On 27 May 2011, erratic Costa Rican Marvin Angulo was axed by Melbourne Victory just weeks after his loan deal appeared set to be extended,[78] while goalkeeper Michael Petkovic announced his retirement.[78] Thai defender Surat Sukha left to join Buriram PEA after he was released by the Victory on compassionate grounds.[79][80] It was also announced on 16 June 2011 that Adidas had signed a five-year deal as the club's official kit manufacturer.[81] On 21 June 2011, Mehmet Durakovic was appointed as head coach of Melbourne Victory while former Socceroo and SBS football analyst Francis Awaritefe was appointed as Director of Football.[82]

On 20 August 2011, Melbourne Victory officially confirmed the signing of Socceroos and former Leeds, Liverpool and Galatasaray player Harry Kewell on a three-year contract.[83]

On 15 September 2011, it was announced Brazilian Fabio Alves had signed a one year contract with A-League club Melbourne Victory, after an impressive trial performance in a pre-season friendly against reigning champions Brisbane Roar.[84]

On 4 October 2011, Ante Covic signed a one year deal with Melbourne Victory as an injury replacement for Tando Velaphi who was ruled out for 12 weeks.


Melbourne Victory has the largest supporter base in the A-League, and has consistently set membership and attendance records.[16] Melbourne Victory is unique within the A-League in that they have several distinct active supporters groups located in the Northern Terrace (Blue and White Brigrade (BWB), Horda, DSC,Nomadi) and Southern Terrace (Southern Death Crew).

In January 2011, the HORDA active group was suspected to have stolen a Melbourne Heart banner.[85] This led to an alleged kidnapping attempt by members of Melbourne Heart terrace group YARRASIDE.[86] In the following games, HORDA banners were banned, which led to great protest from the Northern Terrace active members.[87] At the following games, there was an increase in police and security present at the active area. Fans that were perceived as being "too aggressive" were escorted from the terrace, and in some cases fined or banned from the terrace.[citation needed] This led to the fans' anger escalating as they protested against the police control. On 2 February 2011, the fans from the Northern Terrace organised a silent protest for the Melbourne Victory - Newcastle Jets match. They left the Northern Terrace empty, and had a banner saying "No fans no past no future - without us you are nothing",[88] "NT United". The banner was later confiscated by the police.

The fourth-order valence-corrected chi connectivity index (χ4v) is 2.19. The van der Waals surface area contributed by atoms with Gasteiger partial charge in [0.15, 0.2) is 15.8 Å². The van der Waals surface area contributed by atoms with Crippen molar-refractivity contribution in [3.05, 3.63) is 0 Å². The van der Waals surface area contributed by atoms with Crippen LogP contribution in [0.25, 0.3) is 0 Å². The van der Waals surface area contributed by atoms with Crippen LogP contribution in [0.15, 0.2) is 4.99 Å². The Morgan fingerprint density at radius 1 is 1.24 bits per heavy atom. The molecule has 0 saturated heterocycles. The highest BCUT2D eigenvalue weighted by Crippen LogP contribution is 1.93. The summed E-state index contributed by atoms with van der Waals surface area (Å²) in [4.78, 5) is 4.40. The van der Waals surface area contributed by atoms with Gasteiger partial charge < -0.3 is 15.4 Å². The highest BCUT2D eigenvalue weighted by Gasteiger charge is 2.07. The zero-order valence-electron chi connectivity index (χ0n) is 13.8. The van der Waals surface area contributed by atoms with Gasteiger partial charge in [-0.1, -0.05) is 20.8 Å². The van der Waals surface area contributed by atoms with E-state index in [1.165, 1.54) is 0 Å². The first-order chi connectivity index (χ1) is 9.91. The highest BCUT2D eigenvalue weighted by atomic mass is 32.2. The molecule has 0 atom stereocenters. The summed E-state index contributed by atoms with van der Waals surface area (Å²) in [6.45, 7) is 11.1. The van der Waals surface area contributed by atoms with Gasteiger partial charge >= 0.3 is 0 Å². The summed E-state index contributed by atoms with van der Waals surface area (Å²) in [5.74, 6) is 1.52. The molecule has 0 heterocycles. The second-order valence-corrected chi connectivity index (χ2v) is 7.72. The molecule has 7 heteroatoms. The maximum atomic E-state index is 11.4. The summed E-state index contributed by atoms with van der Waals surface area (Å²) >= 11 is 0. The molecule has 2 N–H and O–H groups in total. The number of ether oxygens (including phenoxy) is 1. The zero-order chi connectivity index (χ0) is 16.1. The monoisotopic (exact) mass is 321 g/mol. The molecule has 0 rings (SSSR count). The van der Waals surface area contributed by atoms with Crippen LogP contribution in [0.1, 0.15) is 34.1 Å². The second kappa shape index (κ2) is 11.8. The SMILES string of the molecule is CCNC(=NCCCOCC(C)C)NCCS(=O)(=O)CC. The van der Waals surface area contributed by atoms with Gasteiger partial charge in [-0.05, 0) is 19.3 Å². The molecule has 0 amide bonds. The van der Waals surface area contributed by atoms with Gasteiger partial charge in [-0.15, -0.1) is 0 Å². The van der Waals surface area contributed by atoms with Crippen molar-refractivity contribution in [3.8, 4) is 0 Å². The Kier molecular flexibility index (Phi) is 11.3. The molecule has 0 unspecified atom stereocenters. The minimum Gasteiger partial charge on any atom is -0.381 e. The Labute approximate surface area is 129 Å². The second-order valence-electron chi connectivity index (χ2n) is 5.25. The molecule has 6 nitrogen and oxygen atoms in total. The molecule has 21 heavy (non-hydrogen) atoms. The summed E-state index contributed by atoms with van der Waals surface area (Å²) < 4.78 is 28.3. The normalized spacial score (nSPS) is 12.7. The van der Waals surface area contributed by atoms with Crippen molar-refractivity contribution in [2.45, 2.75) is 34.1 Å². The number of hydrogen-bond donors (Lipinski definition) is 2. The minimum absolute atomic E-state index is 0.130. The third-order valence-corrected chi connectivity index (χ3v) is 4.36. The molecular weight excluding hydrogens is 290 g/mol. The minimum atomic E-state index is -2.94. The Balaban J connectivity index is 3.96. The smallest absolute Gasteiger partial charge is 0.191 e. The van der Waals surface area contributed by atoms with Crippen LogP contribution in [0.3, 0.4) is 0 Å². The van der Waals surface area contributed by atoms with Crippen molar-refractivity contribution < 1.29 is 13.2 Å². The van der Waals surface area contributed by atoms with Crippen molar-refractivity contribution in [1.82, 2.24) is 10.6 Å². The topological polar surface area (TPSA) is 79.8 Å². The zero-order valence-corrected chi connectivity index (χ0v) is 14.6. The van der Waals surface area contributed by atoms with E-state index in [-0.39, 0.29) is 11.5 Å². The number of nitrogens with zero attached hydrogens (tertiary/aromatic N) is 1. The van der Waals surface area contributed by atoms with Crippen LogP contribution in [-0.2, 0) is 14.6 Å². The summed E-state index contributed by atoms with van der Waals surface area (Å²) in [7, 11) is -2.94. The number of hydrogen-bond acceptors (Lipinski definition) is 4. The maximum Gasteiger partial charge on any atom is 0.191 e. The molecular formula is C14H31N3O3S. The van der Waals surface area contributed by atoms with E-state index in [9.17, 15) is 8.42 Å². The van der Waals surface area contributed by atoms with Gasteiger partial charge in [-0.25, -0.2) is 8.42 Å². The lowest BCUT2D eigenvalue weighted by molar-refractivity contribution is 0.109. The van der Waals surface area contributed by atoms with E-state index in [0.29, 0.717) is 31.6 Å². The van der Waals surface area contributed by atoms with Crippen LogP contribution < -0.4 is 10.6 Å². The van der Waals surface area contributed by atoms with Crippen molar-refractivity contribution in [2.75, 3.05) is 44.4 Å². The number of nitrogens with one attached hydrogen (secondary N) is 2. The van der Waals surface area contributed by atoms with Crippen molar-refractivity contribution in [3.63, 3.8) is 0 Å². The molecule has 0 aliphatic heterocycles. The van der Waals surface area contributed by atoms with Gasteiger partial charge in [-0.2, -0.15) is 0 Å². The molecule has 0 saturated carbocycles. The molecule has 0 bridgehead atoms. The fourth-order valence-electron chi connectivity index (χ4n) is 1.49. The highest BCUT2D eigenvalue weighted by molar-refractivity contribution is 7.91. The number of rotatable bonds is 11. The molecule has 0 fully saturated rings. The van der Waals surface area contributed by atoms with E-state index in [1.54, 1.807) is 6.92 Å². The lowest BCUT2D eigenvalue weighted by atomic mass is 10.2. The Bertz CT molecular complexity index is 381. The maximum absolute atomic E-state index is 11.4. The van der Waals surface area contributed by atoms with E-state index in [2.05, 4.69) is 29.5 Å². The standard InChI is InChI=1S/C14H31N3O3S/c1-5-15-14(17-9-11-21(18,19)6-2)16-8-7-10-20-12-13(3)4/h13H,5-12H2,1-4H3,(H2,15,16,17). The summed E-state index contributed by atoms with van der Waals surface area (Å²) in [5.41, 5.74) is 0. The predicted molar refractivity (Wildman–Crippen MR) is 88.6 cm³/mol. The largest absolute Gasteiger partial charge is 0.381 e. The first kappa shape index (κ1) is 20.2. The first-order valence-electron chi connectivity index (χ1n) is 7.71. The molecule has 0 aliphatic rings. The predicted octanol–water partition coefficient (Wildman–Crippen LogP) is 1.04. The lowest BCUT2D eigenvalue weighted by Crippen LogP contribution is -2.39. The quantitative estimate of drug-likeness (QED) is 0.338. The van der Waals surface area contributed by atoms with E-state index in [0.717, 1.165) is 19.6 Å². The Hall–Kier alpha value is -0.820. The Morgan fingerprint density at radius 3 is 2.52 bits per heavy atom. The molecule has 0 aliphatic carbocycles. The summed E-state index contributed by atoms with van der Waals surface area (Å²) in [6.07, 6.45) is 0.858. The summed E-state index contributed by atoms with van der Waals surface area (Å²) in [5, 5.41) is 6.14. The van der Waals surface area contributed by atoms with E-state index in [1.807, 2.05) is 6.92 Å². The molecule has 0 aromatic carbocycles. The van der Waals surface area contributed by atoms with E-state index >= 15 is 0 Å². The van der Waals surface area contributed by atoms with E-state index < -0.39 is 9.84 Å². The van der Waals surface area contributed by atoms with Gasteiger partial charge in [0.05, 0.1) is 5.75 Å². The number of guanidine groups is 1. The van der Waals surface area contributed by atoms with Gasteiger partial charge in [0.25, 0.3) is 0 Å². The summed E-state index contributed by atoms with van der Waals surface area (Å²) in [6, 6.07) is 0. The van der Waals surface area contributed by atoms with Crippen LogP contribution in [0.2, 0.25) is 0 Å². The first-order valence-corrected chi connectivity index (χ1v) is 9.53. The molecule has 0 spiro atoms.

In February 2011, Victoria Police said they were reluctant to cover Melbourne Victory games because of unacceptable behaviour by fans. Problems included violence, anti-social behaviour and the lighting of flares.[89][90]


Rivalry exists with Sydney FC, Melbourne Heart and Adelaide United. Victory have recorded big wins against Adelaide (6–0 in the 2006–07 Grand Final) and Sydney (5–0 during the 2005–06 Season).

Melbourne Victory's cross-town rival is Melbourne Heart,[citation needed] who entered the competition in the 2010-11 season, becoming the 2nd club in Melbourne. The rivalry reached a whole new level when Victory skipper Kevin Muscat was red carded for an unacceptable tackle on Heart player Adrian Zahra.[52] Currently 4 former Victory players are at Melbourne Heart, with Mate Dugandžić doing the first ever direct switch from Victory to Heart in 2011. Currently no players have gone the other way (Heart to Victory)

Sydney is considered Melbourne's major interstate rival, due to Melbourne and Sydney being Australia's two largest cities (see Melbourne-Sydney rivalry). Matches between the two teams are regularly controversial and bitter encounters. Strong tensions are also emerging between the supporters from opposing teams, evident in the sell-out crowds. The rivalry between the two teams was escalated further after Sydney beat Melbourne in the final match of the 2009-10 season to win the A-League Premiership, and again beat Melbourne in the 2010 A-League Grand Final.

Melbourne Victory also has a rivalry with Adelaide United. This rivalry stems from the other football codes, where the interstate rivalry is big between Victorians and South Australians (see South Australia-Victoria rivalry). There has also been altercations between sets of opposing fans in Melbourne and Adelaide. The rivalry has built up from previous encounters, when an incident between the then Adelaide United manager, John Kosmina, and Victory skipper Kevin Muscat took place during a sideline altercation during a match in the 2006–07 season,[91] and when Victory striker Ney Fabiano allegedly spat in the direction of Adelaide defender Robert Cornthwaite during Round 4 in the 2008–09 season he was banned for 9 matches; however, this was reduced to 6 after a successful appeal.[92] Victory and Adelaide contested both the 2006–07 and 2008–09 Grand Finals, with Melbourne winning both.